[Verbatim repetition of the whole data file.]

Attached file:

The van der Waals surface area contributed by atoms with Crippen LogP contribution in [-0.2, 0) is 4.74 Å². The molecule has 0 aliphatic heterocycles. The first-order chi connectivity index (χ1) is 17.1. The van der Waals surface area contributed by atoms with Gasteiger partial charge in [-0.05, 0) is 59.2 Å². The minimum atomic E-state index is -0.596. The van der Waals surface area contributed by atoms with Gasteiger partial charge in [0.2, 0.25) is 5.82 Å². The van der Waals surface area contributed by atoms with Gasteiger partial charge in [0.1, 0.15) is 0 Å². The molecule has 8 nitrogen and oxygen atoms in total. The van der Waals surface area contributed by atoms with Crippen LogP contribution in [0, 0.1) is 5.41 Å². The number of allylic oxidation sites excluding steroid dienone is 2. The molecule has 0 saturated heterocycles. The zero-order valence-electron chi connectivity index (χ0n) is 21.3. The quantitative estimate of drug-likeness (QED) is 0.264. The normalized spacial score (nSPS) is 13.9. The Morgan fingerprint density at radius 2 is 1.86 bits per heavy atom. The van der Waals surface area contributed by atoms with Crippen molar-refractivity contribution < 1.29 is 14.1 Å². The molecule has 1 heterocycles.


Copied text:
The van der Waals surface area contributed by atoms with Crippen LogP contribution in [-0.2, 0) is 4.74 Å². The molecule has 0 aliphatic heterocycles. The first-order chi connectivity index (χ1) is 17.1. The van der Waals surface area contributed by atoms with Gasteiger partial charge in [-0.05, 0) is 59.2 Å². The minimum atomic E-state index is -0.596. The van der Waals surface area contributed by atoms with Gasteiger partial charge in [0.2, 0.25) is 5.82 Å². The van der Waals surface area contributed by atoms with Gasteiger partial charge in [0.1, 0.15) is 0 Å². The molecule has 8 nitrogen and oxygen atoms in total. The van der Waals surface area contributed by atoms with Crippen LogP contribution in [0, 0.1) is 5.41 Å². The number of allylic oxidation sites excluding steroid dienone is 2. The molecule has 0 saturated heterocycles. The zero-order valence-electron chi connectivity index (χ0n) is 21.3. The quantitative estimate of drug-likeness (QED) is 0.264. The normalized spacial score (nSPS) is 13.9. The Morgan fingerprint density at radius 2 is 1.86 bits per heavy atom. The van der Waals surface area contributed by atoms with Crippen molar-refractivity contribution < 1.29 is 14.1 Å². The molecule has 1 heterocycles.